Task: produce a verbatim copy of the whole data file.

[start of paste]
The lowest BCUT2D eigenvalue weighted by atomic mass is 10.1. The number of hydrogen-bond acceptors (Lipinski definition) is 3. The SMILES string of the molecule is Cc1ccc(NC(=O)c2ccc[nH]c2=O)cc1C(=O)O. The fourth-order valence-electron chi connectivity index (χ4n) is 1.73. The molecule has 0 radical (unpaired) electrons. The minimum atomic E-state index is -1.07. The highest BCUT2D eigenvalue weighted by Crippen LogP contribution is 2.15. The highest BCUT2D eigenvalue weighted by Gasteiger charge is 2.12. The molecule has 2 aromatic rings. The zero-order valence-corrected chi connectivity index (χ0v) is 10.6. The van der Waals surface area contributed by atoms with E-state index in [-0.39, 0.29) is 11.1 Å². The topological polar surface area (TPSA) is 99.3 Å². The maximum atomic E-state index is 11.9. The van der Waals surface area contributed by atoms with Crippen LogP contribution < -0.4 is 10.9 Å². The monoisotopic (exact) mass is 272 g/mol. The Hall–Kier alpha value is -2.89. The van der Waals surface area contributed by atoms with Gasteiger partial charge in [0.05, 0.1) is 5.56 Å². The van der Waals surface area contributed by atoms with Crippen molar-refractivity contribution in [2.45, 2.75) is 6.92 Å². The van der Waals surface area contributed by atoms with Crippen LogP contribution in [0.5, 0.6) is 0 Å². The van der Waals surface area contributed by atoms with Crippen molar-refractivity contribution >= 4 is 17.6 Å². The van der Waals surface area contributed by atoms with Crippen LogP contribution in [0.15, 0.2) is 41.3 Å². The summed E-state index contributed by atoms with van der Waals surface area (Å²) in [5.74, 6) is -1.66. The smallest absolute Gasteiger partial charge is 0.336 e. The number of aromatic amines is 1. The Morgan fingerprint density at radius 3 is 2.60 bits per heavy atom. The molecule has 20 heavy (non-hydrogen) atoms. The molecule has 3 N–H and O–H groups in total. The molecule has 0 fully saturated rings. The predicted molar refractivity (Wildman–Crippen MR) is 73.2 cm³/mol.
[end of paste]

The lowest BCUT2D eigenvalue weighted by atomic mass is 10.1. The number of hydrogen-bond acceptors (Lipinski definition) is 3. The SMILES string of the molecule is Cc1ccc(NC(=O)c2ccc[nH]c2=O)cc1C(=O)O. The fourth-order valence-electron chi connectivity index (χ4n) is 1.73. The molecule has 0 radical (unpaired) electrons. The minimum atomic E-state index is -1.07. The highest BCUT2D eigenvalue weighted by Crippen LogP contribution is 2.15. The highest BCUT2D eigenvalue weighted by Gasteiger charge is 2.12. The molecule has 2 aromatic rings. The zero-order valence-corrected chi connectivity index (χ0v) is 10.6. The van der Waals surface area contributed by atoms with E-state index in [-0.39, 0.29) is 11.1 Å². The topological polar surface area (TPSA) is 99.3 Å². The maximum atomic E-state index is 11.9. The van der Waals surface area contributed by atoms with Crippen LogP contribution < -0.4 is 10.9 Å². The monoisotopic (exact) mass is 272 g/mol. The Hall–Kier alpha value is -2.89. The van der Waals surface area contributed by atoms with Gasteiger partial charge in [0.05, 0.1) is 5.56 Å². The van der Waals surface area contributed by atoms with Crippen molar-refractivity contribution in [2.45, 2.75) is 6.92 Å². The van der Waals surface area contributed by atoms with Crippen LogP contribution in [0.5, 0.6) is 0 Å². The van der Waals surface area contributed by atoms with Crippen molar-refractivity contribution >= 4 is 17.6 Å². The van der Waals surface area contributed by atoms with Crippen LogP contribution in [0.15, 0.2) is 41.3 Å². The summed E-state index contributed by atoms with van der Waals surface area (Å²) in [5.74, 6) is -1.66. The smallest absolute Gasteiger partial charge is 0.336 e. The number of aromatic amines is 1. The Morgan fingerprint density at radius 3 is 2.60 bits per heavy atom. The molecule has 20 heavy (non-hydrogen) atoms. The molecule has 3 N–H and O–H groups in total. The molecule has 0 fully saturated rings. The predicted molar refractivity (Wildman–Crippen MR) is 73.2 cm³/mol.